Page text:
The 3 Series would benefit from a ‘halo’ model to exemplify its sporting credentials, and this duly arrived in late 1985 in the shape of the M3. As is often the case with such models, the M3 was originally designed as a homologation special, to qualify the car for the DTM(1) German Touring Car race series, which required a minimum run of 5,000 road-going examples to be built.

The M3 was much more than a 3 Series with a more powerful engine and uprated mechanicals. Based on the standard two-door bodyshell, it was extensively revised in a quest to improve aerodynamics. A completely different rear end was designed, comprising wider C-pillars incorporating a faster angle to the rear windscreen and a raised clamshell-style boot lid which sat atop the rear wings, raising the rear deck by around 40mm (1½”). The new rear section was grafted onto the existing roof panel above the rear side windows.

All four wings lost their conventional wheel arches and were instead heavily flared from below the bodyside crease and from immediately in front of and behind the doors to the car’s extremities. The reprofiled wings were required to accommodate the wider 225/45R16 Pirelli P700-Z tyres on 7” wide wheels. A large aerofoil boot spoiler and aerodynamic front and rear combined bumper and valance panels, the front one incorporating a splitter, completed the changes, the effect of which was to improve the drag coefficient from 0.39 to 0.33.


Power came from a new 2.3-litre DOHC straight-four which produced maximum power of 192bhp (143kW) and torque of 170 lb ft (230Nm), mated to a Getrag five-speed manual gearbox. The suspension layout was broadly similar to the standard car but significantly revised in detail to cope with the much greater performance demands. The M3 was produced in left-hand drive form only.

Car Magazine’s Steve Cropley tested the M3 on British roads and his report was published in the May 1987 issue of the magazine. Cropley was, of course, hugely impressed by the performance, achieving a 0 to 60mph (97km/h) time of 6.8 seconds and top speed of 127mph (205km/h), but even moreso by the manner in which it was delivered: “the power is intoxicating, but the true strength of this 2.3 litre four is the immediate, sensitive, subtle nature of its throttle responses.” The handling was much improved over the 325i, partly because of the many tweaks to the suspension, but also because the four-cylinder engine’s centre of gravity sat further back in the chassis than the 325i’s six. Refinement was extraordinary too, especially for a homologation special.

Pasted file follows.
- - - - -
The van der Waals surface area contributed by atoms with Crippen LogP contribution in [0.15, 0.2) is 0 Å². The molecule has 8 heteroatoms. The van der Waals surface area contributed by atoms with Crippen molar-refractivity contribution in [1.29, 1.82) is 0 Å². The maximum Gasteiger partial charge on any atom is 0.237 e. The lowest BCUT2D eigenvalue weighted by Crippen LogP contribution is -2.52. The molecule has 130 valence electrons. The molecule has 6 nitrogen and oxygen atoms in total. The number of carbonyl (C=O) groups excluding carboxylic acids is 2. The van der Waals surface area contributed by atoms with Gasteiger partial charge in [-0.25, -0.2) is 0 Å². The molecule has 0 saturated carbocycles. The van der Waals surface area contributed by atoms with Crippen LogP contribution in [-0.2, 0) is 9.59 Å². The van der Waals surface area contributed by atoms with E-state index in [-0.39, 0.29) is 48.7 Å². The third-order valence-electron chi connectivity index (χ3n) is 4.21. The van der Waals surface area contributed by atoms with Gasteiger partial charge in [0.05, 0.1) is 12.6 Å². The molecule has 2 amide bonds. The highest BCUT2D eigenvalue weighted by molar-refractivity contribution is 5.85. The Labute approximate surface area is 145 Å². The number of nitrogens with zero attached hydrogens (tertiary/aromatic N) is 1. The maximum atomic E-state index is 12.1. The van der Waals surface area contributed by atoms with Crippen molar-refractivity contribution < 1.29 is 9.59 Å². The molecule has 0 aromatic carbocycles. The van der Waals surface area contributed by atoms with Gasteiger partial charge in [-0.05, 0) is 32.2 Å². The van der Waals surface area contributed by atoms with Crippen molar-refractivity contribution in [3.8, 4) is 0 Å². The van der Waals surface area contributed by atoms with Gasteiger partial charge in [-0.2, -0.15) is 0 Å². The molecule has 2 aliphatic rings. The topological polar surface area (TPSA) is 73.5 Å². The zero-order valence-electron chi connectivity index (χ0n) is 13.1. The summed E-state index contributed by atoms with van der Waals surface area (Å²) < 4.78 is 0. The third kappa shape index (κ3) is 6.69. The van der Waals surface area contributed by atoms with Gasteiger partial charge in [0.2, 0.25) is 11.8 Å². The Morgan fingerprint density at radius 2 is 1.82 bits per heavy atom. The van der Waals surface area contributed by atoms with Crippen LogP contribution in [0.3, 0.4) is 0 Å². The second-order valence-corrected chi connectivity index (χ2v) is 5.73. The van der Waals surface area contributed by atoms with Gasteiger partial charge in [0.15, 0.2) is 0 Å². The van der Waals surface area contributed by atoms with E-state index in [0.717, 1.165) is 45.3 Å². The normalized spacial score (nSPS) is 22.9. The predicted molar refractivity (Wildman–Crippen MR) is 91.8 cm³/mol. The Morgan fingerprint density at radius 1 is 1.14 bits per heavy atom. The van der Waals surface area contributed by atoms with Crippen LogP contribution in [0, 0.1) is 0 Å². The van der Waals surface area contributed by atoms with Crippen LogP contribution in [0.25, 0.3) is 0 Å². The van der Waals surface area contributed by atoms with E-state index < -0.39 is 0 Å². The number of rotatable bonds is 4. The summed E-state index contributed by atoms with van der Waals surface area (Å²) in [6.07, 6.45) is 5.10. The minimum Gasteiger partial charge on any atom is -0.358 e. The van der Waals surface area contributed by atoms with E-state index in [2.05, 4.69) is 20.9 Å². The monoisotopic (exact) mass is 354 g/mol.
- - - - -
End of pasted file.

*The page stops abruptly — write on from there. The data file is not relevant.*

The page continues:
The only significant criticism was reserved for the Getrag gearbox, which needed quite deliberate and precise gear changes. The unusual dog-leg shift from first to second was slow, an issue exacerbated for British drivers more used to changing gear with their left hand. Overall, however, Cropley concluded that “the enthusiast who buys an M3 will be helping himself(2) to the best-handling, and one of the fastest cars BMW has ever built for the road. The wonder is that it’s so mannerly and refined too.”

There followed upgraded and more powerful ‘Evo’ models, the ultimate being the Sport Evolution with a 2.5-litre engine producing maximum power of 235bhp (175kW) and torque of 177 lb ft (240Nm). This model had a limited top speed of 155mph (250km/h). Total M3 sales were just 17,970 cars, but the ‘M’ designation became talismanic for ’petrolheads’ around the world and sealed BMW’s reputation for producing some of the best driver’s cars ever. E30-generation M3s are highly prized today with the best examples selling for anything up to £130k.

1987 brought the only significant visual update to the E30, which was most obvious at the rear end of the car. New, larger tail lights were fitted, between which was a black finisher panel that carried the rear number plate. The chrome-plated bumpers were replaced by deeper plastic items, black on lower spec cars and colour-keyed with black rubber inserts on higher spec models. The front valance was also redesigned and different fog lights installed(3).


At the same time, the five-door Touring estate was launched, incorporating the saloon’s new styling features. This was rather more a ‘lifestyle’ estate than a serious load-lugger. The tailgate opening was restricted by the use of the saloon’s newly enlarged fixed rear light clusters. While a narrow centre section opened down to bumper level, this meant that any large or wide items needed to be lifted to the same height as the saloon’s boot lip to load.